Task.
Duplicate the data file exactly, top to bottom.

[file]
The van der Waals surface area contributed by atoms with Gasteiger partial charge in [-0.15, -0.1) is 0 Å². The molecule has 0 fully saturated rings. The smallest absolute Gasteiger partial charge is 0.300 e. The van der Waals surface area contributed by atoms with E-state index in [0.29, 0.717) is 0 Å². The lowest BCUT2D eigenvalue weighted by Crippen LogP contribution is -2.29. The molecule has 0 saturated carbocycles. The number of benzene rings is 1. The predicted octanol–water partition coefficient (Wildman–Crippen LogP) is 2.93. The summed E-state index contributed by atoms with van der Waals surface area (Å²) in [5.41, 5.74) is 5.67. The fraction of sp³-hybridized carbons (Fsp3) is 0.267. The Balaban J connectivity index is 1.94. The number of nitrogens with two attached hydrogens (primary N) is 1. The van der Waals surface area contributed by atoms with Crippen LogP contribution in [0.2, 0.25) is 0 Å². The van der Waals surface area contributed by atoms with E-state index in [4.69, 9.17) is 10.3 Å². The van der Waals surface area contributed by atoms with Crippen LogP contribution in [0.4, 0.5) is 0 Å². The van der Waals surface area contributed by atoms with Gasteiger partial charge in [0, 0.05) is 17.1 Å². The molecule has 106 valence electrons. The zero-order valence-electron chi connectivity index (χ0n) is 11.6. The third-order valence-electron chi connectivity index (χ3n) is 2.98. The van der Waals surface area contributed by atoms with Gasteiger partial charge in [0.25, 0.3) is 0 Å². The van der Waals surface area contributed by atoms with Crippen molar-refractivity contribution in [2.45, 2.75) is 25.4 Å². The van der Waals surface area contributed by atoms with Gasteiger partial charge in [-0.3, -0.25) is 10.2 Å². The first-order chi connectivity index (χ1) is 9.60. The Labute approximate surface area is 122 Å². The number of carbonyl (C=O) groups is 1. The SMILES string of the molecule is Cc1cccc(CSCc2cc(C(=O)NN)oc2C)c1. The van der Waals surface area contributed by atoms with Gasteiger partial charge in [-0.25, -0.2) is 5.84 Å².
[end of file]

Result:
The van der Waals surface area contributed by atoms with Gasteiger partial charge in [-0.15, -0.1) is 0 Å². The molecule has 0 fully saturated rings. The smallest absolute Gasteiger partial charge is 0.300 e. The van der Waals surface area contributed by atoms with E-state index in [0.29, 0.717) is 0 Å². The lowest BCUT2D eigenvalue weighted by Crippen LogP contribution is -2.29. The molecule has 0 saturated carbocycles. The number of benzene rings is 1. The predicted octanol–water partition coefficient (Wildman–Crippen LogP) is 2.93. The summed E-state index contributed by atoms with van der Waals surface area (Å²) in [5.41, 5.74) is 5.67. The fraction of sp³-hybridized carbons (Fsp3) is 0.267. The Balaban J connectivity index is 1.94. The number of nitrogens with two attached hydrogens (primary N) is 1. The van der Waals surface area contributed by atoms with Crippen LogP contribution in [0.2, 0.25) is 0 Å². The van der Waals surface area contributed by atoms with E-state index in [4.69, 9.17) is 10.3 Å². The van der Waals surface area contributed by atoms with Crippen LogP contribution in [0.4, 0.5) is 0 Å². The van der Waals surface area contributed by atoms with Gasteiger partial charge in [0, 0.05) is 17.1 Å². The molecule has 106 valence electrons. The zero-order valence-electron chi connectivity index (χ0n) is 11.6. The third-order valence-electron chi connectivity index (χ3n) is 2.98. The van der Waals surface area contributed by atoms with Gasteiger partial charge in [0.25, 0.3) is 0 Å². The van der Waals surface area contributed by atoms with Crippen molar-refractivity contribution in [2.45, 2.75) is 25.4 Å². The van der Waals surface area contributed by atoms with Gasteiger partial charge in [-0.3, -0.25) is 10.2 Å². The first-order chi connectivity index (χ1) is 9.60. The Labute approximate surface area is 122 Å². The number of carbonyl (C=O) groups is 1. The SMILES string of the molecule is Cc1cccc(CSCc2cc(C(=O)NN)oc2C)c1. The van der Waals surface area contributed by atoms with Gasteiger partial charge in [-0.25, -0.2) is 5.84 Å².